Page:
My HR was 10 bpm lower going over the little hill, thank goodness, and life was pretty good. It was feeling a bit more blustery but I couldn't tell if it is just windy next to the lake or if conditions were getting more windy. And then I decided I would just worry about things I could control.
After the turn-around I was out of water, so I stopped at the next aid station (mile ~64) to refill my Speedfill. For whatever reason, I couldn't manage to do everything on the fly while riding. I think the cap of my EFS concentrate bottle kept closing as I tried squeezing it into the Speedfill and I think the caps of the water bottles were doing the same thing. So it was just easier to stop and fix everything than risk a crash. This is when I realized I under fueled on the EFS on the previous refill. I thought about adding 3 scoops' worth to compensate but I decided to just stay on plan with 2 and not risk distress. Besides, it was only 100 calories over 2 hrs that I was down and I'm pretty sure I made those calories up with extra Liquid Shot and chews.
Next up was Cougar Gulch for the second (or third, depending on how you view the loops) and I was curious to see how this would be. The second loop is always the hardest and I was hopefull that all of my Fridays climbing Deer Creek and Highgrade would pay off. And it did. I passed 14 people up that hill, and with each one, I made a little mental notch on my bike. I tried to joke with some people as I passed them, or if I recognized their kit, ask them how their training compared to the course. Most, not suprisingly, were not prepared for long climbs. There was also a guy wearing a CU Buff jersey that I kept passing up all the hills (and he'd pass me going down). By this point, I was comfortable enough to joke around with him when I passed him ("so we meet again!") I was suprised that he was having issues since he was wearing a Boulder-based cycling jersey and he admitted that he had only been on his bike 4 times for training. Um, have fun buddy. I also saw a guy later on with platform pedals and shoe cages. Why would you do that to yourself?
The remainder of the ride was pretty much a blur. Mostly because I'd seen it once before and thing all kinda looked the same. I was on schedule for eating and drinking and things were feeling good. My HR was definitely happier as it maxed out at 144 going up Mica Grade and things were fine. It was a bit windy, which was sucky, and it felt like I had winds coming and going. There was an aid station at 5:50 into the ride so I took a quick stop to refill my Speedfill. Then more riding, eating, and drinking. Then I stopped at an aid station (at 104? miles) an hour later for another pee break. No lines (it was 7 hrs into the ride) but also hardly any volunteers. I could have used a top-off on water or an extra hand with my bike, but there was hardly anyone there. Lame. I grabbed one more pack of chews from the back bottle for the last 8 miles. Good sign I needed another pack, that meant I was eating well. I did debate about peeing on the bike, but I also knew that I needed another pack of chews, which was in the line of fire. I just couldn't deal with pee on my nutrition so I stopped.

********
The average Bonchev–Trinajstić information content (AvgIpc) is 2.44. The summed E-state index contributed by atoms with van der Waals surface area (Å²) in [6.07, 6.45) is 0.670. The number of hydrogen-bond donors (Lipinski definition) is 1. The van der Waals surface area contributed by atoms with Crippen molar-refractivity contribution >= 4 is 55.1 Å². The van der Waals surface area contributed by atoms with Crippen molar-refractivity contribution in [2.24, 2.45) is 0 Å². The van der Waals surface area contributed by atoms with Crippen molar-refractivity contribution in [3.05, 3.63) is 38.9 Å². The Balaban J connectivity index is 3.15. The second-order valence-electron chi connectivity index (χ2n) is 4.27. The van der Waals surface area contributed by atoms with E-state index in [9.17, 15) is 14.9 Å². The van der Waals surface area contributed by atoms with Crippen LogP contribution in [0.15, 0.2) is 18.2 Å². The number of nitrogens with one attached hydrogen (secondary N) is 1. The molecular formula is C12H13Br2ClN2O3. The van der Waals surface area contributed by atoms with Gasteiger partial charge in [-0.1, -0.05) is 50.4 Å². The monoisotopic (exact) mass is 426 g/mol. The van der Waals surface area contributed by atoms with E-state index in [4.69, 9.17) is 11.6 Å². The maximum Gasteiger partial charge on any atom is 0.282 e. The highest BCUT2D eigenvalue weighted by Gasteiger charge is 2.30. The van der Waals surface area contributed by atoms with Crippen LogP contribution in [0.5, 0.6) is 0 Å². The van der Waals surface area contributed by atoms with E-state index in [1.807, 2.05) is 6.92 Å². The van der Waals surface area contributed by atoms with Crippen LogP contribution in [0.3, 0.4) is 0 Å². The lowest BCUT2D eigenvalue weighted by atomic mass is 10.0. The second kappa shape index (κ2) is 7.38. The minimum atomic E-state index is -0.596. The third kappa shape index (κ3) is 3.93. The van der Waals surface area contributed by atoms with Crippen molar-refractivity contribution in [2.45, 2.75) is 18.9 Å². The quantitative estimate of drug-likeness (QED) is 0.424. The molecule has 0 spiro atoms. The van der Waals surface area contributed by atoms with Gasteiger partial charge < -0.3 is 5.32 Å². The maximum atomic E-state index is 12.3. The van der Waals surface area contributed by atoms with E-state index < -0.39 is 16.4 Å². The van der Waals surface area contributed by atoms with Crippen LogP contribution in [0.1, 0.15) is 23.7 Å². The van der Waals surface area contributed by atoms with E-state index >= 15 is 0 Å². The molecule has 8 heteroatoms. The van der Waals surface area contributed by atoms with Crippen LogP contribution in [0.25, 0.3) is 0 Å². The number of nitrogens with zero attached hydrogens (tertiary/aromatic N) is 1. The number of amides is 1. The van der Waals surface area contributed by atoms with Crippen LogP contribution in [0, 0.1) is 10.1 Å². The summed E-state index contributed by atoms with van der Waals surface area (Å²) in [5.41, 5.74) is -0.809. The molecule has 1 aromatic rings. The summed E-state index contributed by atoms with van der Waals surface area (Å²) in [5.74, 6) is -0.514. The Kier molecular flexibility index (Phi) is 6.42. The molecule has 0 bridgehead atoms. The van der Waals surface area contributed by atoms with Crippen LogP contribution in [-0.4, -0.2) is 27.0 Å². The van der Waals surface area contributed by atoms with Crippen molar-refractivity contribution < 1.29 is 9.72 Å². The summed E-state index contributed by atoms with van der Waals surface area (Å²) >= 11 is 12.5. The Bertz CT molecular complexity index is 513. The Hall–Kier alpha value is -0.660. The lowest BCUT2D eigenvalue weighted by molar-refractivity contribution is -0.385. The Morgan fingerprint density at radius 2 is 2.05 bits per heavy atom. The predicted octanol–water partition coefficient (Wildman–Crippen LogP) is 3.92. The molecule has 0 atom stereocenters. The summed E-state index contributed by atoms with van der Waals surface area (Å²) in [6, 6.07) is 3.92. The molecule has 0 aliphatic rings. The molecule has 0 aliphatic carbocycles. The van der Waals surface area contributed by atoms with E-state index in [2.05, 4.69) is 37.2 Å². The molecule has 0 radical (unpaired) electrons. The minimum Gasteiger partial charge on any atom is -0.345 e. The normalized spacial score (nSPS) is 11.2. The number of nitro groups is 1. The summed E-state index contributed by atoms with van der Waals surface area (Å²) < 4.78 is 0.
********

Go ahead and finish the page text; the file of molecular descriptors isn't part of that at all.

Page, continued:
I came back into town, where I was pretty sure I heard "E" as I came off the highway ramp. I was pushing a bit, hoping to beat my IMTX bike time of 7:19. With my Garmin auto-pause issues and not knowing when I started the bike exactly, I estimated that I needed to see 8:40 on my digital watch. That time came and went and I knew it wasn't a PR. I was a bit bummed because I knew my fitness was better, but I also knew it was a much harder bike course. Consulation was that I also knew I rode smart and to the best of my ability.
I thanked Merlin for an awesome ride and I thanked Michelle for making me ride up Deer Creek every 2 weeks, because the CDA ride wasn't bad at all! I was greeted by a happy volunteer. He asked if I had everything I needed from my bike. I grabbed my Garmin and made my way to the change tent.
I had a really nice volunteer for the T2 tent. She dumped out all of my stuff and started offering it to me. "Hat or visor?" I opted for the visor since it wasn't going to rain. I took off my cycling shoes, changed from my heavier tri shorts (Oomphs) to my Altitude Multisport tri shorts (which matched my top). I put on my socks and running shoes and remarked "oh hey, my foot hurts. I remember doing something to it 8 hrs ago on the swim.... weird". Then I grabbed 2 packs of chews and my hand-held water bottle and headed out to start the run.
56.2 mi split: 3:36:20, 15.59 mph
112 mi split: 3:46:28, 14.78 mph (ouch)
Total: 7:22:48, 15.18 mph
AG: 62 / 112
Overall: 1605 / 2318